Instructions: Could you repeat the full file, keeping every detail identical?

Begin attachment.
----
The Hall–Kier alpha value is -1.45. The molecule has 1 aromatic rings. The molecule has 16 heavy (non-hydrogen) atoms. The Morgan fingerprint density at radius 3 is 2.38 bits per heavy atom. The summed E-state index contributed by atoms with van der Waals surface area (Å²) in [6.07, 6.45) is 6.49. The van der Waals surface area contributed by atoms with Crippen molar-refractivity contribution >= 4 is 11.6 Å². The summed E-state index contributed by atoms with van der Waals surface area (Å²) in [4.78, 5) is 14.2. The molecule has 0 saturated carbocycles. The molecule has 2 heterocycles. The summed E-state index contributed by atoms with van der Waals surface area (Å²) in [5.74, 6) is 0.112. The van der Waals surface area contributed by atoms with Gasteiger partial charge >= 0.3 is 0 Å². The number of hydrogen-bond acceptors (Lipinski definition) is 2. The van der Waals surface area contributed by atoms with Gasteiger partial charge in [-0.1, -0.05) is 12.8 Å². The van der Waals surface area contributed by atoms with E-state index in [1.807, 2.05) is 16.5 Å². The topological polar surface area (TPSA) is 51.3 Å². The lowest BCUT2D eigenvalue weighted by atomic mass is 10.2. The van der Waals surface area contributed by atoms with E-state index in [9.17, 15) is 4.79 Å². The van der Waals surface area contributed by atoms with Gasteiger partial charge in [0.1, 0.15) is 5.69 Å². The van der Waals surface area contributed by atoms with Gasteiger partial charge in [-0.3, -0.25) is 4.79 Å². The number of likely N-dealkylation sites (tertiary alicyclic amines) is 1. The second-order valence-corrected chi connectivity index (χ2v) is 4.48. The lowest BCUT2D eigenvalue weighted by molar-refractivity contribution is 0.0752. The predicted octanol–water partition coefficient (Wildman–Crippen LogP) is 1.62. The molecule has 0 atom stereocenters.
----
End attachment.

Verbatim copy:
The Hall–Kier alpha value is -1.45. The molecule has 1 aromatic rings. The molecule has 16 heavy (non-hydrogen) atoms. The Morgan fingerprint density at radius 3 is 2.38 bits per heavy atom. The summed E-state index contributed by atoms with van der Waals surface area (Å²) in [6.07, 6.45) is 6.49. The van der Waals surface area contributed by atoms with Crippen molar-refractivity contribution >= 4 is 11.6 Å². The summed E-state index contributed by atoms with van der Waals surface area (Å²) in [4.78, 5) is 14.2. The molecule has 0 saturated carbocycles. The molecule has 2 heterocycles. The summed E-state index contributed by atoms with van der Waals surface area (Å²) in [5.74, 6) is 0.112. The van der Waals surface area contributed by atoms with Gasteiger partial charge >= 0.3 is 0 Å². The number of hydrogen-bond acceptors (Lipinski definition) is 2. The van der Waals surface area contributed by atoms with Gasteiger partial charge in [-0.1, -0.05) is 12.8 Å². The van der Waals surface area contributed by atoms with E-state index in [1.807, 2.05) is 16.5 Å². The topological polar surface area (TPSA) is 51.3 Å². The lowest BCUT2D eigenvalue weighted by atomic mass is 10.2. The van der Waals surface area contributed by atoms with E-state index in [9.17, 15) is 4.79 Å². The van der Waals surface area contributed by atoms with Gasteiger partial charge in [0.1, 0.15) is 5.69 Å². The van der Waals surface area contributed by atoms with Gasteiger partial charge in [-0.3, -0.25) is 4.79 Å². The number of likely N-dealkylation sites (tertiary alicyclic amines) is 1. The second-order valence-corrected chi connectivity index (χ2v) is 4.48. The lowest BCUT2D eigenvalue weighted by molar-refractivity contribution is 0.0752. The predicted octanol–water partition coefficient (Wildman–Crippen LogP) is 1.62. The molecule has 0 atom stereocenters.